Israel angrily rejects Holocaust-Gaza comparison from Turkey’s Erdogan

Israeli leaders on Tuesday lashed out against Turkish President Recep Tayyip Erdogan, who likened the Jewish state’s Gaza policies to the Nazi treatment of the Jews during a meeting on the sidelines of the United Nations General Assembly.

According to a report by Turkey’s Anadolu Agency, Erdogan told US Muslim leaders in a Monday meeting in New York that “we view the Holocaust in the same way we view those besieging Gaza and carrying out massacres in it.”

On Tuesday, in his UN speech, Erdogan slammed Israel again, questioning its borders and accusing it of harboring expansionist aims.

“The Palestinian territory under Israeli occupation has become one of the most striking places of injustice,” Erdogan said, brandishing a map frequently featured by critics of Israel purporting to show how Israeli territory grew over the years at the Palestinians’ expense.

He also claimed that a Palestinian woman shot and killed during an alleged stabbing attempt last Wednesday — while carrying a knife at a checkpoint — was “murdered heinously.”

Immediately after the speech, Prime Minister Benjamin Netanyahu accused Erdogan of “lying.”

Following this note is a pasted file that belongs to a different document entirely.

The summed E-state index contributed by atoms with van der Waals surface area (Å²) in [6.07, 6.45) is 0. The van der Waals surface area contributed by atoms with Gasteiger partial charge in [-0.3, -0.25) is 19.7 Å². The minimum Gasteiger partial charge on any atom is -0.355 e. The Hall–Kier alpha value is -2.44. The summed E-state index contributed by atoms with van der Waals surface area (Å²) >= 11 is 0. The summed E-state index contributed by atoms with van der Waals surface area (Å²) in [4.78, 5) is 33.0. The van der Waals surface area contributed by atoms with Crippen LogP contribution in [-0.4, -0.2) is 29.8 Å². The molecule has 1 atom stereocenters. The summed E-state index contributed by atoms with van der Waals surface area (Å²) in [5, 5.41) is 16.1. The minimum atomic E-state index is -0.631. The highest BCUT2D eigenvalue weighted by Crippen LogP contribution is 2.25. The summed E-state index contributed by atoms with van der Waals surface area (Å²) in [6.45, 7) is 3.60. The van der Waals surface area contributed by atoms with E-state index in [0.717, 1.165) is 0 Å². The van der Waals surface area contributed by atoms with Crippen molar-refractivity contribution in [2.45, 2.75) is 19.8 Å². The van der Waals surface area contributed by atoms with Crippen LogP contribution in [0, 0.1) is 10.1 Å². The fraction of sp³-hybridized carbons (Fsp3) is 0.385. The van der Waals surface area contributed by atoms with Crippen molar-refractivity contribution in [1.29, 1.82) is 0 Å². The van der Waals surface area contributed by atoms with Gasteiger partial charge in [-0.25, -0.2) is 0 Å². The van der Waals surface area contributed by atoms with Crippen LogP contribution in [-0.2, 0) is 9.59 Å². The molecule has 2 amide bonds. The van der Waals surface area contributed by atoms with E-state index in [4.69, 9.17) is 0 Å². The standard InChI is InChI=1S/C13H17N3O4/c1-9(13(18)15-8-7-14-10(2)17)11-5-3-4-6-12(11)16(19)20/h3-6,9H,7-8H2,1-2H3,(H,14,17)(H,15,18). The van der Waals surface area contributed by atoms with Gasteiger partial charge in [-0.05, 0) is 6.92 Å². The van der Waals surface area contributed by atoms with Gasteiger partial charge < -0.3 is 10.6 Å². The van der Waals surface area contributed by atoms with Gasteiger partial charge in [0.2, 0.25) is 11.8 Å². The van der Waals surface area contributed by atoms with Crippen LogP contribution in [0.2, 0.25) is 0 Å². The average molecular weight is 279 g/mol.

“Someone who does not stop lying, who slaughters Kurds, who denies the massacre of the Armenians, should not preach to Israel,” he said. “Stop lying Erdogan.”

Foreign Minister Israel Katz accused Erdogan of anti-Semitism in a similar statement, which the ministry said was referring to the Holocaust comparison.

“You should be ashamed, Erdogan,” Katz said.

“There is no other way to interpret Erdogan’s crude and vile words – it is anti-Semitism, clear cut. This is proof that the responsibility of #HolocaustRemembrance is more relevant now than ever,” Katz tweeted.

Erdogan is an ardent defender of the Palestinian cause and a fierce critic of Israel, and he and Netanyahu frequently exchange barbs.

In April, Erdogan called the Israeli leader a “tyrant” after Netanyahu called him a “dictator” and a “joke.”

A month later, Erdogan fiercely denounced Israel for the bombing of a building housing Turkey’s state news agency Anadolu in Gaza. The bombing came amid heavy fighting, as Gazan terrorists fired over 250 rockets at Israel and Jerusalem responded with airstrikes on the Strip.

Israel and Turkey formally ended a six-year diplomatic rift in 2016 that began when 10 Turkish activists were killed in a violent confrontation with Israeli naval commandos aboard the Mavi Marmara ship that aimed to break Israel’s naval blockade of the Gaza Strip. Israel said the soldiers were violently attacked by those on board.

But even since ties were reinstated, relations have remained very frosty.


Read more: The Times of Israel